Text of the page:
Martin Luther King, Jr. once preached: “By our silence, by our willingness to compromise principle… by our readiness to allow arms to be purchased at will and fired at whim, by allowing our movie and television screens to teach our children that the hero is one who masters the art of shooting and the technique of killing, by allowing all these developments, we have created an atmosphere in which violence and hatred have become popular pastimes.” I can’t help but agree, but I also know I have spoken up again and again, and there have been negligible results. Do I sit down and quietly accept there is nothing I can do? Do I wait until the next time people are shot? Where is the uproar, the outrage at last week’s shooting in Kansas? And why do I have the queasy feeling that if the shooting hadn’t happened during this caucus and debate season, we’d be hearing more about it? Has our country become numb to gun violence? I know I can watch more violence on television without having a reaction or covering my eyes like a used to. And I can hear about violence on the news without feeling compelled to get out of my chair and make some calls to see what I can do to make a difference or help those affected. I am overwhelmed. I am numb.
In December of last year, a group rented space at our church to write cards of support to those who have been affected by gun violence. I was happy to rent them this space. I talked to them to let them know that we, as Unitarian Universalists, supported their work, and I told them I hoped that they knew this was a safe place for them.
They were going to meet here again this year to write more cards and talk about gun violence in the safe space that is DuPage Unitarian Universalist Church. Then the Illinois Rifle Association (IRA) somehow—we don’t know how—caught wind of this meeting. The date, time and location of this letter writer’s meeing was publicly posted on the IRA’s webpage, along with a call to all of its members to raid the letter-writer’s meeting in our building, in this safe space that is our church. They encouraged all their members to infiltrate this anti-gun meeting (even though pretending to be anti-gun sympathizers was repulsive to IRA members), and disrupt this meeting (because the IRA doesn’t want people to take away their guns). The IRA was going to highjack this meeting to speak out on gun rights. The Illinois Rifle Association felt threatened by this group meeting at our church. And so I alerted the police and asked that a patrol car with a couple of officers stop by in case the IRA tried to sneak into our church and disrupt the meeting. But the group writing cards and talking about gun violence decided to cancel their meeting deeply afraid of the IRA. When I talked to this group later, they told me they had to meet in secret because they are afraid of this organization and like organizations being verbally abusive and threatening toward them.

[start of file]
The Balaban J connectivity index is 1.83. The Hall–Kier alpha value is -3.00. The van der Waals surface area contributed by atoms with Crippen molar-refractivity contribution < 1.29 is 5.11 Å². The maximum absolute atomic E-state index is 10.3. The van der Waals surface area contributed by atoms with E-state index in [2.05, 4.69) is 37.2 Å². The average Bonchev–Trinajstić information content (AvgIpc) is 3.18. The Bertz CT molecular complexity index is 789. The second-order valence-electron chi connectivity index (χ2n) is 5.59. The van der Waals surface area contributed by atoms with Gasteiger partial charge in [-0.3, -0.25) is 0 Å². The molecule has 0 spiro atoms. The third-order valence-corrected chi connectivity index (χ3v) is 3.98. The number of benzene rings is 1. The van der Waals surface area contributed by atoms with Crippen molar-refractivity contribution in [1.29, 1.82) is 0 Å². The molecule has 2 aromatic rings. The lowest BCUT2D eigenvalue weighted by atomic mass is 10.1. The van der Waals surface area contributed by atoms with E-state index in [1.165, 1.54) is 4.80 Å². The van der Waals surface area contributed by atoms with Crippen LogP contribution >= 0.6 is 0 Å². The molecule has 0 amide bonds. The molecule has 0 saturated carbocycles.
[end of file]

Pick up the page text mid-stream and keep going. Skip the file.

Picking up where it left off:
In a recent article in Sightings online magazine I read: “No matter your opinion on gun legislation, the loss of innocent life occasioned by the senseless actions of violent individuals is overwhelming. It is increasingly difficult not to be somewhat anxious about going to a large public event, sending your child to school, going to the movies, or even attending church. Considering gun violence an epidemic provides us with the opportunity to transform the terms, context, and approach of our contemporary conversation. Thinking in terms of “public health,” in particular, can be useful. It drags us away from the heated rhetoric surrounding gun rights and allows us to shift the conversation to a problem-solving plane.” ( Epidemic as Metaphor: Meaning and Morality in our Narratives of Gun Violence By Philippa Koch. Dec 31, 2015, Sightings, University of Chicago Divinity School)
People are scared, but change isn’t happening. Using different metaphors might help, but I still believe that people in the IRA and the NRA will respond to any conversation about moderating guns as a threat and will respond accordingly. Is that oversimplifying or objectification? Perhaps so, but that’s how I often feel.
I am try to be hopeful, but I do struggle with effective next steps. Smart Guns, guns that only respond to the owner’s touch, might help, but they are so many years away. I cannot be content to just wait and see if someone else will do something, but at the same time, I am not sure what to do. What I’ve done so far sure doesn’t seem to have worked very well. Still, I will support organizations that are working on this issue. I will educate myself on legislation and possible solutions to this problem. I will continue to talk to people on both sides of gun control legislation to learn how they feel, how they understand gun violence, and what they are willing to do to reduce gun violence. And then another child dies and nothing we do seems to be enough.
What I ask you to do, with me, is not forget those who are killed by guns.
“Each of us is an indescribable assemblage, a person;
each of us is different from all who have gone or who will follow after.
Each of us has inherent weaknesses and strengths;
whether we are homely or beautiful,
each person is loved for what we are,
and to those who love us the loss will be unique and everlasting.
each friend departed leaves us wounded,
even as a mother holds a tender sorrow for the baby which is no more.
For each person is a thousand people;
each person dies a thousand times before
their last ending writes a finish to their early days.”
I invite you into a time of silence to bring to mind those who you want to remember who have died from gun violence. And when the chime sounds, you can speak their names out loud.
Let us always remember. May we know that our work will be a sign of hope. May we not refuse to do the something that we can do. So may it be.